Weapons: The Subtlety of the Modern Sports Sabers
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Collectors of modern sports weapons face a bit of a dilemma. It’s almost impossible to tell a piece of recent scrap metal found in the back of the club armory from a weapon with at least budding historical value.
Luckily, some old fencing equipment catalogs provide a clue at dating and contextual placement. Like the 1938 catalog of Vince Fencing Equipment, Inc., which provides some clues to early sports sabers…
Baltimore, MD—If you thought it’s difficult to date an old foil to within half a decade of its manufacturing date, try sabers.
The modern sports saber—minus its current electrical accoutrements—has been around for 80-100 years by now, give or take a few. In that period, there were some major changes that provide clues to dating a particular weapon. Early weapons had steel guards before the switch was made to aluminum in the late 1930′s. Manufacturers and outfitters kindly left the occasional mark on a blade that narrows down the date of sale if not actual usage. And there are variations in the most popular shapes of guards, with and without rolled edges.
Now, sport sabers are a bit of the red-headed step child of the fencing world: With the elimination of the broadsword or gymnasia/practice saber training in the Western armies after World War I, the natural flow of fencing education channelled fencers from the large pool of the foil to the smaller puddle of the épée, to—maybe—the tiny spillage of the saber, a men-only weapon at least in top-level competition until the end of the 20th century. Naturally, the number of historical weapons reflects the numerical disparity of the historical fencers pool: It is quite difficult to run across actual old, complete sports sabers.
And even then, you can rarely tell if a blade was made in 1935, 1965, 1995.
The collector of old fencing weapons has to rely heavily on printed ephemera to place a particular weapon in a timeline. There is no reference literature, no price guides, no handbook of sports weapons. That gap has to be filled by more or less random access to the surviving catalogs of fencing gear vendors.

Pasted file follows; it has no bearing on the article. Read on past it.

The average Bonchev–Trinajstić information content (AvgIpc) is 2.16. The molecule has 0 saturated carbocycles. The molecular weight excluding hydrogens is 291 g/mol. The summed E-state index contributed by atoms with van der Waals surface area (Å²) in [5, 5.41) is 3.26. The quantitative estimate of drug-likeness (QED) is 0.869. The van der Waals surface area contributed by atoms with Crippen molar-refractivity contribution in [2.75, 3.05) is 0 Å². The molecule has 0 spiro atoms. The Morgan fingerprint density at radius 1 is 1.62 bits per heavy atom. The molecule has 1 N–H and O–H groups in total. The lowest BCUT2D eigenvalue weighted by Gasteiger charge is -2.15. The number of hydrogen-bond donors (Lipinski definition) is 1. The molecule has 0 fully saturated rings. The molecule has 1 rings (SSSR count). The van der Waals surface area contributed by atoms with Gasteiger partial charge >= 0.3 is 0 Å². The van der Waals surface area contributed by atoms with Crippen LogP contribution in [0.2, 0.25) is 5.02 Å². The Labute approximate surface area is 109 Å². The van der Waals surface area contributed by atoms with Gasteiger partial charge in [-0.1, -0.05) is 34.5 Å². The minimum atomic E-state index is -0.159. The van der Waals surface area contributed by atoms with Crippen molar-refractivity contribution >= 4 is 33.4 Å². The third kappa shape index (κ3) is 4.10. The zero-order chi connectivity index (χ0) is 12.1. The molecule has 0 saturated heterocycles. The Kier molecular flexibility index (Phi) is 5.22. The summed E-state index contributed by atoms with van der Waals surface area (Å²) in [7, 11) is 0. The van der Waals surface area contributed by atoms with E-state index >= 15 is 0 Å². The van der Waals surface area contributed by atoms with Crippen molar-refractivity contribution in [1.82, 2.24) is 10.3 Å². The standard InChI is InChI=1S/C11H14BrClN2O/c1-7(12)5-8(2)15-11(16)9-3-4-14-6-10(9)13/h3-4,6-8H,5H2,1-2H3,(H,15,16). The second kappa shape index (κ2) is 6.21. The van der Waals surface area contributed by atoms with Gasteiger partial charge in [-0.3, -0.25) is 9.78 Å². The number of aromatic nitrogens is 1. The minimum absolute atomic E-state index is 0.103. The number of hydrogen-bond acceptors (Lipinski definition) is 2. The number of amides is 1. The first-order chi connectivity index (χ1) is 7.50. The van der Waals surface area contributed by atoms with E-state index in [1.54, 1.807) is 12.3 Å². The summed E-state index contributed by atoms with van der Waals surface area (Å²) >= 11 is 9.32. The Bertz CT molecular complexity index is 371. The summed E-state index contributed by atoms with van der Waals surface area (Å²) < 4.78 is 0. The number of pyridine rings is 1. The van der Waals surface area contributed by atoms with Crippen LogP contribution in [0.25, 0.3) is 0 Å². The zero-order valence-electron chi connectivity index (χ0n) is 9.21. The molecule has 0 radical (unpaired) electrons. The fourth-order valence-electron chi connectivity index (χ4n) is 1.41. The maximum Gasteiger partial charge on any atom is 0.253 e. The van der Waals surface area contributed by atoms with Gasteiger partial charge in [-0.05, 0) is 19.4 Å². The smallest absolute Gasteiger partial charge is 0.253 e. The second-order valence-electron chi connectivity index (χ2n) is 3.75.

At the Vince School of Fencing (a.k.a. Salle d’Armes Vince), US national coach Joseph Vince not only coached the top New York and national fencers for decades. He also wrote two cornerstones of American fencing literaturer (Fencing and Fundamentals of Foil Fencing). And he ran Vince Fencing Equipment, Inc., located on 767 Broadway in New York City, whose weapons these days make up about 25% of old sports weapons sold in the States, right alongside those marked by the Castellos.
Vince was a graduate of the Royal Polytechnic Institute of Budapest, Hungary, and an officer in the k.u.k. Austro-Hungarian Army. He emigrated to the States in 1924. A design engineer for a public utility by trade, he won several national championships before making fencing his career.
(Law students may remember him for a famous tort case, Garcia v. Joseph Vince Co. (1978) 84 Cal.App.3d 868.)
Vince’s 1938 catalog is of special interest to the collector of sports weapons. America being an eclectic market, it represents weapons of Italian and French, but also of custom American manufacture—in surprisingly numerous varieties. Vince was one of the driving forces in creating a Made in USA supply network, manufacturing blades and gear using American manufacturers rather than restricting himself to imports.
Variety is the Spice of Life
In his 1938 catalog, Vince hints at the various influences that shape the inclusion of weapons patterns in his catalog:
“The recent great interest in the demand for Italian foils is undoubtedly due to the spectacular success of the Italian fencers at the 1936 Olympic Games and in the 1938 World Championships.”
As usual, click on the image for a larger image.
As today, we find blades with Y- and T-shaped cross sections. (Standard Y blades are lighter and came in 5 and 6mm widths measured at the guard.) The guards themselves show greater variety than the modern weapons, as do handles and, to a lesser degree, pommels.
Total Length: 41″ Total Weight: 329g or 11 1/8 oz
Blade: Y-Shape 5mm, “ITALY”
Hilt to Tip Length: 33 3/4″; Width: 1/4″ (hilt), 3/16″ (tip); 3 groves, length of ungroved flat: 13″
Guard: Possibly copper, partially gilded, with felt pad
Handle: Wood, 1/2″ wide
Pommel: Spherical, non-ferrous
Total Length: 41″ Total Weight: 375 g or 13 1/4 oz
Blade: Y-Shape 5mm, “5, POLOTTI SCHERMA Lumislan… (?)”
Hilt to Tip Length: 34″; Width: 1/4″ (hilt), 3/16″ (tip); 3 groves, length of ungroved flat: 12″
Guard: steel, possibly Vince’s Italian Olympia Model (1938 Cat. Item # 80)
Handle: Carved wood (diamond pattern), 1/2″ wide, split, with old tape repair, possibly Vince’s 1938 Cat. Item # 97,
Pommel: nickel-plated standard saber pommel with two flat sides, 1 1/8 oz or 31 g, possibly Vince’s 1938 Cat. Item # 106
Total Length: 41″ Total Weight: 385 g or 13 1/4 oz
Blade: T-Shape 6mm, set at angle, “VINCE NEW YORK / Made in Italy”
Hilt to Tip Length: 34″; Width: 1/4″ (hilt), 3/16″ (tip); length of ungroved flat: 13 1/4″
Guard: steel, Vince’s Italian Olympia Model (1938 Cat. Item # 80)
Handle: cord-wrapped wood, 1/2″ wide
Pommel: standard saber pommel with two flat sides
We’re frequently asked what a particular sports weapon is worth. Lacking a wide market for old sports weapons, this tends to be difficult to answer. While old foils and especially épées tend to have a larger collector base and more historical and qualitative depth, older sports sabers are just one step above junk status. A decent weapon with dateable features might be priced between $35 an $80.